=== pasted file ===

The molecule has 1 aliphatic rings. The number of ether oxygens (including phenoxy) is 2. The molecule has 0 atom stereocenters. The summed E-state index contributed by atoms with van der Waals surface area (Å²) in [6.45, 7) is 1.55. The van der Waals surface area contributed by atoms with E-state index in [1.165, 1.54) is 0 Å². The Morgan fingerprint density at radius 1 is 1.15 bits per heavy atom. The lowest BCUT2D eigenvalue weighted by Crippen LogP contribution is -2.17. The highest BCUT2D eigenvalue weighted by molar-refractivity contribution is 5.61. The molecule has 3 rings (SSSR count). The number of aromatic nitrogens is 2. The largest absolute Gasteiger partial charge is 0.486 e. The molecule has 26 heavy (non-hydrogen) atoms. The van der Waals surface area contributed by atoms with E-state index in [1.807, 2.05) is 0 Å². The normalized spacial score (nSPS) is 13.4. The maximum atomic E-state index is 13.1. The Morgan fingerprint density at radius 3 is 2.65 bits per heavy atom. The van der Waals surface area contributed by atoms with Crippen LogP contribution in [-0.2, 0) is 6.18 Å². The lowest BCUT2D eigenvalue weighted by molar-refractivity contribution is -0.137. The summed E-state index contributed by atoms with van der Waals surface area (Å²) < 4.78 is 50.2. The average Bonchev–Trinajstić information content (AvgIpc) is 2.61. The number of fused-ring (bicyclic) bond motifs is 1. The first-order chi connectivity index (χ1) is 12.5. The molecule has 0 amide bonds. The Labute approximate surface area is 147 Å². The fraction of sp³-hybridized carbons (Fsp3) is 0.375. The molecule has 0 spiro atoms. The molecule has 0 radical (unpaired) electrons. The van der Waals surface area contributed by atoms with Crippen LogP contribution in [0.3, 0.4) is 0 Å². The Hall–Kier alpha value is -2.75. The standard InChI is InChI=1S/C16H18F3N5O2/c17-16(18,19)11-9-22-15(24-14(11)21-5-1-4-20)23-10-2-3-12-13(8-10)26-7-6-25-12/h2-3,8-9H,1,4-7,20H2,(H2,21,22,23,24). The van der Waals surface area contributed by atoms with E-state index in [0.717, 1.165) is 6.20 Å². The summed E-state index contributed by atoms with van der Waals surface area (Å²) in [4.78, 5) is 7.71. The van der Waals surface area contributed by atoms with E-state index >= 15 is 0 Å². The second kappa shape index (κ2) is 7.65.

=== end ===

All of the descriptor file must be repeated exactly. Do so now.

The molecule has 1 aliphatic rings. The number of ether oxygens (including phenoxy) is 2. The molecule has 0 atom stereocenters. The summed E-state index contributed by atoms with van der Waals surface area (Å²) in [6.45, 7) is 1.55. The van der Waals surface area contributed by atoms with E-state index in [1.165, 1.54) is 0 Å². The Morgan fingerprint density at radius 1 is 1.15 bits per heavy atom. The lowest BCUT2D eigenvalue weighted by Crippen LogP contribution is -2.17. The highest BCUT2D eigenvalue weighted by molar-refractivity contribution is 5.61. The molecule has 3 rings (SSSR count). The number of aromatic nitrogens is 2. The largest absolute Gasteiger partial charge is 0.486 e. The molecule has 26 heavy (non-hydrogen) atoms. The van der Waals surface area contributed by atoms with E-state index in [1.807, 2.05) is 0 Å². The normalized spacial score (nSPS) is 13.4. The maximum atomic E-state index is 13.1. The Morgan fingerprint density at radius 3 is 2.65 bits per heavy atom. The van der Waals surface area contributed by atoms with Crippen LogP contribution in [-0.2, 0) is 6.18 Å². The lowest BCUT2D eigenvalue weighted by molar-refractivity contribution is -0.137. The summed E-state index contributed by atoms with van der Waals surface area (Å²) < 4.78 is 50.2. The average Bonchev–Trinajstić information content (AvgIpc) is 2.61. The number of fused-ring (bicyclic) bond motifs is 1. The first-order chi connectivity index (χ1) is 12.5. The molecule has 0 amide bonds. The Labute approximate surface area is 147 Å². The fraction of sp³-hybridized carbons (Fsp3) is 0.375. The molecule has 0 spiro atoms. The molecule has 0 radical (unpaired) electrons. The van der Waals surface area contributed by atoms with Crippen LogP contribution in [0.3, 0.4) is 0 Å². The Hall–Kier alpha value is -2.75. The standard InChI is InChI=1S/C16H18F3N5O2/c17-16(18,19)11-9-22-15(24-14(11)21-5-1-4-20)23-10-2-3-12-13(8-10)26-7-6-25-12/h2-3,8-9H,1,4-7,20H2,(H2,21,22,23,24). The van der Waals surface area contributed by atoms with E-state index in [0.717, 1.165) is 6.20 Å². The summed E-state index contributed by atoms with van der Waals surface area (Å²) in [4.78, 5) is 7.71. The van der Waals surface area contributed by atoms with E-state index >= 15 is 0 Å². The second kappa shape index (κ2) is 7.65.